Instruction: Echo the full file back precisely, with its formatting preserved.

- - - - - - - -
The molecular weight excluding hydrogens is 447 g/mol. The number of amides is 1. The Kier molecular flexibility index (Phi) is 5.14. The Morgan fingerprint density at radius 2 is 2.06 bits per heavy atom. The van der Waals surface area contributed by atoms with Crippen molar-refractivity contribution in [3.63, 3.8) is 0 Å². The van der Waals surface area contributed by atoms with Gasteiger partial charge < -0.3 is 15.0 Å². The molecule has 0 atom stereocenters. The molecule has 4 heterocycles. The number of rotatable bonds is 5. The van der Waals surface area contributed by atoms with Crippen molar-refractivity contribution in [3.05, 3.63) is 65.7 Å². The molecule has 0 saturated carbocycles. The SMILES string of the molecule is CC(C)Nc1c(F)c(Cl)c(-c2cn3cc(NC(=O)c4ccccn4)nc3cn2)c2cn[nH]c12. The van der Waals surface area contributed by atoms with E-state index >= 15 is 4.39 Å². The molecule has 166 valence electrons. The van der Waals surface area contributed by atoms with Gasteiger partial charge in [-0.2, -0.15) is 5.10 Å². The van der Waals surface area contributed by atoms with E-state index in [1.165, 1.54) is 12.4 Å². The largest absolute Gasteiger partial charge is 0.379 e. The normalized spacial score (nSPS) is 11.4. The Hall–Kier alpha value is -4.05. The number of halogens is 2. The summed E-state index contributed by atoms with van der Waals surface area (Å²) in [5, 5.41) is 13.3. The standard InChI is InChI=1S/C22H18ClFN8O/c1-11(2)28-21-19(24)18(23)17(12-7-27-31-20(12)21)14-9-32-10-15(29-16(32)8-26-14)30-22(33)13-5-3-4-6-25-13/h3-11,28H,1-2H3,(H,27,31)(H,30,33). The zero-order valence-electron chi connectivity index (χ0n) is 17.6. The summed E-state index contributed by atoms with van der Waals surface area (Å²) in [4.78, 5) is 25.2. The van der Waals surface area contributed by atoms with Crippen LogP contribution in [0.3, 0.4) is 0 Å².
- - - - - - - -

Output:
The molecular weight excluding hydrogens is 447 g/mol. The number of amides is 1. The Kier molecular flexibility index (Phi) is 5.14. The Morgan fingerprint density at radius 2 is 2.06 bits per heavy atom. The van der Waals surface area contributed by atoms with Crippen molar-refractivity contribution in [3.63, 3.8) is 0 Å². The van der Waals surface area contributed by atoms with Gasteiger partial charge < -0.3 is 15.0 Å². The molecule has 0 atom stereocenters. The molecule has 4 heterocycles. The number of rotatable bonds is 5. The van der Waals surface area contributed by atoms with Crippen molar-refractivity contribution in [3.05, 3.63) is 65.7 Å². The molecule has 0 saturated carbocycles. The SMILES string of the molecule is CC(C)Nc1c(F)c(Cl)c(-c2cn3cc(NC(=O)c4ccccn4)nc3cn2)c2cn[nH]c12. The van der Waals surface area contributed by atoms with E-state index >= 15 is 4.39 Å². The molecule has 166 valence electrons. The van der Waals surface area contributed by atoms with Gasteiger partial charge in [-0.2, -0.15) is 5.10 Å². The van der Waals surface area contributed by atoms with E-state index in [1.165, 1.54) is 12.4 Å². The largest absolute Gasteiger partial charge is 0.379 e. The normalized spacial score (nSPS) is 11.4. The Hall–Kier alpha value is -4.05. The number of halogens is 2. The summed E-state index contributed by atoms with van der Waals surface area (Å²) in [5, 5.41) is 13.3. The standard InChI is InChI=1S/C22H18ClFN8O/c1-11(2)28-21-19(24)18(23)17(12-7-27-31-20(12)21)14-9-32-10-15(29-16(32)8-26-14)30-22(33)13-5-3-4-6-25-13/h3-11,28H,1-2H3,(H,27,31)(H,30,33). The zero-order valence-electron chi connectivity index (χ0n) is 17.6. The summed E-state index contributed by atoms with van der Waals surface area (Å²) in [4.78, 5) is 25.2. The van der Waals surface area contributed by atoms with Crippen LogP contribution in [0.3, 0.4) is 0 Å².